Joan As Police Woman wasn't far behind Fyfe. She and her band looked resplendent as they took to the stage in their matching silk blouson jackets. Like a latter day set of Pink Ladies but with only one (leading) lady. Joan was in fine voice and her band, aside from one small hiccup later on, were as tight as they come. They started out with a perfectly pitched take on the opening track from her latest album. 'Wonderful' sounded stripped back, clear and crisp as Joan's soulful vocal resonated around the hall. One song and she'd already captured the audience. 'Warning Bell' and the incredibly infectious, more upbeat, 'Tell Me', sealed the opening trio of Damned Devotion tracks before a throw back to her first solo album, 'Real Life', with a take on 'Eternal Flame'.
Continue reading: Joan As Police Woman - The Old Market, Brighton 23.04.2018 Live Review
Joan as Police Woman's latest album release 'Damned Devotion' sees the lyrically adroit soulstress delivering her best work in years. That's not to say she's been off form or put out some questionable material, it just means that this album marks a high point. After taking a minor side-step to collaborate with Benjamin Lazar Davis on her last album, 2016's 'Let It Be You', Joan Wasser returns to her forte; smouldering, soulful excellence. Gone are most of the jagged edges, fiddly synth noises and unaligned percussive touches. Where 'Let It Be You' helped Joan investigate a creative path that was slightly more experimental, 'Damned Devotion' feels more like Wasser playing to, and exploiting, her strengths.
'Damned Devotion' is, in large parts, a lesson in restraint; it's just as much about what's been left out as to what's been carefully and considerately added in. There is no sense of urgency, no need to hurry any of it along, just a brilliant sense of calmness built into its very framework. Where Joan's previous album may have been a little fidgety, 'Damned Devotion' is super smooth and definitely, for the most part, chilled out.
Arguably, it's the tracks with the lowest BPM that help elevate Joan's latest album to being rather incredible. Opening track 'Wonderful' is just that. This is Joan doing what she does best, a 'Get Direct' or 'The Magic'; a sultry, smoking and seductive song that captures you from the opening bars. The deft arrangement lets Joan's voice take centre stage as she delivers up a vocal that showcases her talent superbly. 'Silly Me' is similarly laidback and relaxed as Joan questions and contemplates in a retrospective that oozes heartache and pain. The paired back score is pitched to perfection to act as a foundation on which Joan can project her impassioned vocal. 'Warning Bell' and close out track 'I Don't Mind' show equal self control and moderation. Joan's vocal soars and the songs give up a seemingly uncomplicated joy in their relative simplicity.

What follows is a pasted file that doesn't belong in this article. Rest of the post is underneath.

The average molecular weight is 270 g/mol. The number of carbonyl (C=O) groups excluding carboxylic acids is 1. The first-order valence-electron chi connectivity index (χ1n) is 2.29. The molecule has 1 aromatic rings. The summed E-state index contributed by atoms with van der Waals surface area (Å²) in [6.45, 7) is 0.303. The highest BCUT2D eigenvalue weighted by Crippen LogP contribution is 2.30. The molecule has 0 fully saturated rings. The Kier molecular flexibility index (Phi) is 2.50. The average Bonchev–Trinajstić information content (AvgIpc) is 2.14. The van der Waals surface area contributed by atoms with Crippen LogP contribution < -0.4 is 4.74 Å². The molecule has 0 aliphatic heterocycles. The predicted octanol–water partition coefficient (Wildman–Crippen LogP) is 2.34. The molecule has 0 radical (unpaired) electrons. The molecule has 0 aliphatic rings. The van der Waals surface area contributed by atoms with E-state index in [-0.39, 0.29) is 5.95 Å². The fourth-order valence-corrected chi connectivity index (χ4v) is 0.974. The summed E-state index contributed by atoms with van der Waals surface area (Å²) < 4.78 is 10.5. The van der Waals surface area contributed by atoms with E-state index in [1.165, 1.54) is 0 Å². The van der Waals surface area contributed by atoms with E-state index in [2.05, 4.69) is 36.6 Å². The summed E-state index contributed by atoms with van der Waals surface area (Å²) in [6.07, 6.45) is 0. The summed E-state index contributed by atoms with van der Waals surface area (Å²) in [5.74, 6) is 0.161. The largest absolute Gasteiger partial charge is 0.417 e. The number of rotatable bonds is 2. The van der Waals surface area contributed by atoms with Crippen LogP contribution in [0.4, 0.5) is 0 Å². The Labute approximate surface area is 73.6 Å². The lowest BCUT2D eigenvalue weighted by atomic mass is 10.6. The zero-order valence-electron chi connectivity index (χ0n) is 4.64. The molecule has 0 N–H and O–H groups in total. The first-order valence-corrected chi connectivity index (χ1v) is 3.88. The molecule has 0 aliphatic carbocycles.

Continue reading: Joan As Police Woman - Damned Devotion Album Review
Whilst 2016 has been too full of tragedy and sad loss it has also undoubtedly been a bumper year in terms of album releases.
There is no way to aptly mark the passing of some of the very best artists of any generation but in amongst the untimely deaths has come some inspirational and ground breaking music.
My albums are all ones I have enjoyed immensely and continue to play. Whilst Radiohead, M.I.A, Peter Doherty and many others may have missed the cut it wasn't really a difficult choice this year. It may not be all that eclectic but there are some great albums in there. Nick Cave's Skeleton Tree is not only this years best album but also an album that is rapidly becoming one of my all time favourites, it's just so good.
Continue reading: Andrew Lockwood's Top Ten Albums Of 2016
From Brooklyn to Brighton, via sleet and snow, Joan as Police Woman and Benjamin Lazar Davis came to the Haunt in Brighton to showcase their latest collaborative album, 'Let It Be You', Thankfully the weather in Brighton was a lot better than their drive down from Hebden Bridge, the venue for the previous night's gig. Here, in the screening room of a converted cinema, Joan, Ben and band took to the stage to perform album highlights as well as some of Joan's solo back catalogue.
Appearing throughout, as per the album cover, in blue jumpsuits (Think Kwik Fit ad extras vs 70's L.A car wash) Joan and Ben set about mixing the very new with the very special. The gig got off to a strong start and hardly faltered in the near ninety minute set. Opening with 'Satellite' it was clear that Joan was in good voice, her vocal at the forefront of this track and sounding especially emotive as the song de-constructed into a near A cappella end. Album highlight 'Magic Lamp', followed by its more angular title track and soulful reflection, 'Hurts So Bad', were up next; Joan, Ben and band assuredly affirming the quality of their new record.